Note: Since founding Elevate Destinations in 2005, I have employed only women, who make up a majority of the workforce in travel. I don’t know if the following lessons I learned are specific to managing a woman-owned and operated company, but I am offering them up for your consideration.
1. Put people’s lives first.
I am a boss who is curious about the people who work for me. I like to know where they have come from, whatever they are comfortable sharing about their family lives, what they are going through at home, as well as their life aspirations. (Spoiler alert: not all of these are about work.) Being able to see work, roles, and jobs in the context of the things that are most real in people’s lives humanizes our work culture.
From leading an all-female team, I know that my staff will lose sleep and work hours when their kids are sick, their spouses are traveling, and their extended family is in crisis. For most families, women do the heavy lifting in terms of caretaking. They are deeply familiar with the commitment that this takes. Their knowledge and their experience of commitment carries over to how they do their job at work as well. As a boss, I try to honor the ecosystem each team member inhabits and the work-life challenges that are always present.
2. Intuition is at the core of our company.
As a high-end travel company that designs bespoke travel for each of our clients, we are rich in emotional intelligence. That is what it takes to do our job well. We listen. We respond. We translate our client’s sensibilities into travel experiences that match their dreams and desires.
This creates a work culture that is quite sensitive and gives us the capacity to be richly respectful of one another as well as the planetary issues that are wound into our work. Just as very little escapes our notice interactively in our workplace, as tourism professionals, we are increasingly mindful of our impact on every environment: social, cultural, and biological. A respect-rich work culture flows outwards, into ethical advocacy in the world. So at work, so in the world.
3. Trust your staff.
We think of management as oversight. As quality control. Maybe for some, just control. But the most liberating secret about management is if you truly trust your staff, there is a whole lot less on your own shoulders. You may not need a management-heavy company if you trust each person to do their job well. One secret to this is to encourage failure and allow everyone to make mistakes, share them, and learn from them.
Leading for longevity means not sweating the small stuff or thinking too short term. One of the reasons we have employees who have been with us since the company began is that I allow their life-flow into our company-flow. For instance, I know that if an employee has a baby, their time and attention will be elsewhere quite intensively for the first year or two. I figure they will find their stride and our company will be stronger for their personal growth. The workplace cannot be a thing apart from our biocycles as human beings. My teammates are multitasking superstars and thrive when they can create their own schedules.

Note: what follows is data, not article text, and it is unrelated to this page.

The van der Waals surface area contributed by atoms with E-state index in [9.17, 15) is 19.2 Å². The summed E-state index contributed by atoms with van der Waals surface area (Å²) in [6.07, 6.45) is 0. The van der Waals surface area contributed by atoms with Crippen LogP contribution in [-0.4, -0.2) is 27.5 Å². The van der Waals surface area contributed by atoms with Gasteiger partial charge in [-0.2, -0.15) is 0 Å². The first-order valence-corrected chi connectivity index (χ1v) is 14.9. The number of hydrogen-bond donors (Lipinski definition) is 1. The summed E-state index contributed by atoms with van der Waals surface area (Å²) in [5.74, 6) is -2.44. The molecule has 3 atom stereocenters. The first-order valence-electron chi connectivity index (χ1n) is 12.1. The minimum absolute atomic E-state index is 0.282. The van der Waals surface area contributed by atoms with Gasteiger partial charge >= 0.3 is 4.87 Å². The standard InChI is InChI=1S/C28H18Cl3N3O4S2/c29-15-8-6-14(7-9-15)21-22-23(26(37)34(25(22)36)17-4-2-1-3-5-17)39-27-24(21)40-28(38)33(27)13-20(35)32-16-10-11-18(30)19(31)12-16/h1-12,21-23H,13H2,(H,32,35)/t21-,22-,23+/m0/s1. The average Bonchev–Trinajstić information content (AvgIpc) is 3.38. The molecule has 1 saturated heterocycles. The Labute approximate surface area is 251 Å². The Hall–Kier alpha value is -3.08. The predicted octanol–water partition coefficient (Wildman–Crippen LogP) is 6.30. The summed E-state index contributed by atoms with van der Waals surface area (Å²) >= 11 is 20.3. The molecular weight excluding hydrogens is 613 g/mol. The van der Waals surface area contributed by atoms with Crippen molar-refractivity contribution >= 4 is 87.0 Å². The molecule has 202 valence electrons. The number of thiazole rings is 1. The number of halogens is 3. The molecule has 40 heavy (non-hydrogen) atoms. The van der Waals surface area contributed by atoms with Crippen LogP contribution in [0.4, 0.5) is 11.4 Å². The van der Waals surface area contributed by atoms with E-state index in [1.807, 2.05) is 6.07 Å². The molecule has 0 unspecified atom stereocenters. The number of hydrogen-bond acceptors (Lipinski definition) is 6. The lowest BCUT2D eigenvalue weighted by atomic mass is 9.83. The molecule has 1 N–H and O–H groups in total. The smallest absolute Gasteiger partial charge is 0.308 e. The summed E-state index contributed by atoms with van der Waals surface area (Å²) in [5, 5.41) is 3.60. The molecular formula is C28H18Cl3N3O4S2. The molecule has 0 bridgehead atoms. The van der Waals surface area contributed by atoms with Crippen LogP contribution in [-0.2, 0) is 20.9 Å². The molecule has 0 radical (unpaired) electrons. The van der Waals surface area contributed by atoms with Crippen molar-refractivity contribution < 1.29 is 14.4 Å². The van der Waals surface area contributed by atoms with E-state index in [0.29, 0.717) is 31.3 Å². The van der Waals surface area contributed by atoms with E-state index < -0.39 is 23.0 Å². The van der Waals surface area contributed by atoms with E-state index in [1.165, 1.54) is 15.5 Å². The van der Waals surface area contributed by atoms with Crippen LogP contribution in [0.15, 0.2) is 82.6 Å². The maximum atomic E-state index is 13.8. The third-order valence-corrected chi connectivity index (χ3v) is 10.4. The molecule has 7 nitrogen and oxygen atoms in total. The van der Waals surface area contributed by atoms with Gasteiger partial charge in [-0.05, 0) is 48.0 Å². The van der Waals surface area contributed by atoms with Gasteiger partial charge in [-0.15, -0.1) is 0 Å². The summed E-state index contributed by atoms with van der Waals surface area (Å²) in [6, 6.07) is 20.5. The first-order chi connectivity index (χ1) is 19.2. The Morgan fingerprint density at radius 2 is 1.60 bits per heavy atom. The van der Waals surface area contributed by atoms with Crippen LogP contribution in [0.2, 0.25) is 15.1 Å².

4. Let go and let live.
I don’t yet have the guts to institute a four-day work week, even though I would like to. We are busy and it still feels too soon post-pandemic to go that radical. But I wish I could. I admire companies that permit unlimited vacation time, although this burdens workers with having to “prove” their commitment to their jobs and some end up never taking any time off!
Although we have yet to go this route, I have never questioned an employee’s timekeeping or how they track their hours. Need to walk your dog? Go for it! Yoga class in the middle of the day? Yes! Hitting the wall and need a mental day off? Do it. Commune with your life, your soul, your family, your body, your pets and come back to work. Time away from work, your computer, your meetings, can be the best thing for the company. Come back energized with something more to share and to give.
In our industry we are fortunate to have lots of opportunities to travel. But our remote team culture supports travel for passion, not just for work. Staying connected to your vitality is essential. Take a dive into something that draws you…study whale sharks for a week, or go on a walking safari with camels. Drink deeply of life. And then help our clients to do the same.